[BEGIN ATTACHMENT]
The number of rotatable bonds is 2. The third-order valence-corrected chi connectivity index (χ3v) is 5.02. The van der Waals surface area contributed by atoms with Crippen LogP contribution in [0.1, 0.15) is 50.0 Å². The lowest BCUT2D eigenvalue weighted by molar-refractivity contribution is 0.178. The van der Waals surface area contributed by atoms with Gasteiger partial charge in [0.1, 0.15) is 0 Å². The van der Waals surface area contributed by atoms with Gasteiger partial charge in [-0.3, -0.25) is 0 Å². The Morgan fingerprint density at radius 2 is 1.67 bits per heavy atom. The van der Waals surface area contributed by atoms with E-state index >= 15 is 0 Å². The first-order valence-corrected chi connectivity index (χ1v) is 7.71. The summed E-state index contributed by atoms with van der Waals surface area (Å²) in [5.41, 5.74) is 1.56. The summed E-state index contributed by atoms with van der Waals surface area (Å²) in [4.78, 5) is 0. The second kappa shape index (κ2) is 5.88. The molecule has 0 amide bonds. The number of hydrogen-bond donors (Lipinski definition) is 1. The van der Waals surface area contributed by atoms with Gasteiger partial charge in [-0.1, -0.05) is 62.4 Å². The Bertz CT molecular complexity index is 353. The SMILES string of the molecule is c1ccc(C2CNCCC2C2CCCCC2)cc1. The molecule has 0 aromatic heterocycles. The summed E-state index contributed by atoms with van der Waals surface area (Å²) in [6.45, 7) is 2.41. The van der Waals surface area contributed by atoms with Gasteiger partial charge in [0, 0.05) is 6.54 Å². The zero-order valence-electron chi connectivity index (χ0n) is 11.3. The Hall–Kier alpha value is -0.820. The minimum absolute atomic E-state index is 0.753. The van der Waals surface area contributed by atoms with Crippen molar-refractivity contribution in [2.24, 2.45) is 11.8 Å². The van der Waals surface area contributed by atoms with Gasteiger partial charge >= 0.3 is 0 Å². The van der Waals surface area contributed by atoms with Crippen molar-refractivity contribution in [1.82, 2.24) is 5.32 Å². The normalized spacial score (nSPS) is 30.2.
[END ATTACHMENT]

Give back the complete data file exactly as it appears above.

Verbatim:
The number of rotatable bonds is 2. The third-order valence-corrected chi connectivity index (χ3v) is 5.02. The van der Waals surface area contributed by atoms with Crippen LogP contribution in [0.1, 0.15) is 50.0 Å². The lowest BCUT2D eigenvalue weighted by molar-refractivity contribution is 0.178. The van der Waals surface area contributed by atoms with Gasteiger partial charge in [0.1, 0.15) is 0 Å². The van der Waals surface area contributed by atoms with Gasteiger partial charge in [-0.3, -0.25) is 0 Å². The Morgan fingerprint density at radius 2 is 1.67 bits per heavy atom. The van der Waals surface area contributed by atoms with E-state index >= 15 is 0 Å². The first-order valence-corrected chi connectivity index (χ1v) is 7.71. The summed E-state index contributed by atoms with van der Waals surface area (Å²) in [5.41, 5.74) is 1.56. The summed E-state index contributed by atoms with van der Waals surface area (Å²) in [4.78, 5) is 0. The second kappa shape index (κ2) is 5.88. The molecule has 0 amide bonds. The number of hydrogen-bond donors (Lipinski definition) is 1. The van der Waals surface area contributed by atoms with Gasteiger partial charge in [-0.1, -0.05) is 62.4 Å². The Bertz CT molecular complexity index is 353. The SMILES string of the molecule is c1ccc(C2CNCCC2C2CCCCC2)cc1. The molecule has 0 aromatic heterocycles. The summed E-state index contributed by atoms with van der Waals surface area (Å²) in [6.45, 7) is 2.41. The van der Waals surface area contributed by atoms with Gasteiger partial charge in [0, 0.05) is 6.54 Å². The zero-order valence-electron chi connectivity index (χ0n) is 11.3. The Hall–Kier alpha value is -0.820. The minimum absolute atomic E-state index is 0.753. The van der Waals surface area contributed by atoms with Crippen molar-refractivity contribution in [2.24, 2.45) is 11.8 Å². The van der Waals surface area contributed by atoms with Gasteiger partial charge >= 0.3 is 0 Å². The van der Waals surface area contributed by atoms with Crippen molar-refractivity contribution in [1.82, 2.24) is 5.32 Å². The normalized spacial score (nSPS) is 30.2.